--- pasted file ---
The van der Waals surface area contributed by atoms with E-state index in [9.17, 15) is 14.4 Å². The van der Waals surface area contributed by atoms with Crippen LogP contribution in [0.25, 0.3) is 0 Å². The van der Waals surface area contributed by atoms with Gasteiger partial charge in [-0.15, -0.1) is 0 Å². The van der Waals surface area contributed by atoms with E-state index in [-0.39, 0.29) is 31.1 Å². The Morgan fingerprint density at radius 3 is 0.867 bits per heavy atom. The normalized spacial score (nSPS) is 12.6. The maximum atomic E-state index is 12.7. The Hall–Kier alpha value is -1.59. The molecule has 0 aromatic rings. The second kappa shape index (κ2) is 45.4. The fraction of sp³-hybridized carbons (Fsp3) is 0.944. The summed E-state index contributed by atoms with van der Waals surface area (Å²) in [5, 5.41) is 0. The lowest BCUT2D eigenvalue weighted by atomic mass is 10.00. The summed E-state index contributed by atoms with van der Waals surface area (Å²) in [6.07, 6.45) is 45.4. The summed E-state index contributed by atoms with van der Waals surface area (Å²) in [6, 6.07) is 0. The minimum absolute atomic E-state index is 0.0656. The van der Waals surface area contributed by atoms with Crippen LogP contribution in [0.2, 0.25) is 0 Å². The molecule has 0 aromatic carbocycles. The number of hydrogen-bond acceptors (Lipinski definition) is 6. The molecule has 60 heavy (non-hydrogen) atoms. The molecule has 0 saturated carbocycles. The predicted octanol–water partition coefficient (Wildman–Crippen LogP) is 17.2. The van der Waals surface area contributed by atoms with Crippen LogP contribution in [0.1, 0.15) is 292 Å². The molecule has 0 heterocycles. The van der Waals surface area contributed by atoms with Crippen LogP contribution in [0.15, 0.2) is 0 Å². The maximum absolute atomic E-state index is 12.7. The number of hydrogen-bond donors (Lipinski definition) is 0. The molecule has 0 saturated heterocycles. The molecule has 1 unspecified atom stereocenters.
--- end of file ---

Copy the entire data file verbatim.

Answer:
The van der Waals surface area contributed by atoms with E-state index in [9.17, 15) is 14.4 Å². The van der Waals surface area contributed by atoms with Crippen LogP contribution in [0.25, 0.3) is 0 Å². The van der Waals surface area contributed by atoms with Gasteiger partial charge in [-0.15, -0.1) is 0 Å². The van der Waals surface area contributed by atoms with E-state index in [-0.39, 0.29) is 31.1 Å². The Morgan fingerprint density at radius 3 is 0.867 bits per heavy atom. The normalized spacial score (nSPS) is 12.6. The maximum atomic E-state index is 12.7. The Hall–Kier alpha value is -1.59. The molecule has 0 aromatic rings. The second kappa shape index (κ2) is 45.4. The fraction of sp³-hybridized carbons (Fsp3) is 0.944. The summed E-state index contributed by atoms with van der Waals surface area (Å²) in [5, 5.41) is 0. The lowest BCUT2D eigenvalue weighted by atomic mass is 10.00. The summed E-state index contributed by atoms with van der Waals surface area (Å²) in [6.07, 6.45) is 45.4. The summed E-state index contributed by atoms with van der Waals surface area (Å²) in [6, 6.07) is 0. The minimum absolute atomic E-state index is 0.0656. The van der Waals surface area contributed by atoms with Crippen LogP contribution in [0.2, 0.25) is 0 Å². The molecule has 0 aromatic carbocycles. The number of hydrogen-bond acceptors (Lipinski definition) is 6. The molecule has 60 heavy (non-hydrogen) atoms. The molecule has 0 saturated carbocycles. The predicted octanol–water partition coefficient (Wildman–Crippen LogP) is 17.2. The van der Waals surface area contributed by atoms with Crippen LogP contribution in [0.1, 0.15) is 292 Å². The molecule has 0 heterocycles. The van der Waals surface area contributed by atoms with Crippen LogP contribution in [0.15, 0.2) is 0 Å². The maximum absolute atomic E-state index is 12.7. The number of hydrogen-bond donors (Lipinski definition) is 0. The molecule has 0 saturated heterocycles. The molecule has 1 unspecified atom stereocenters.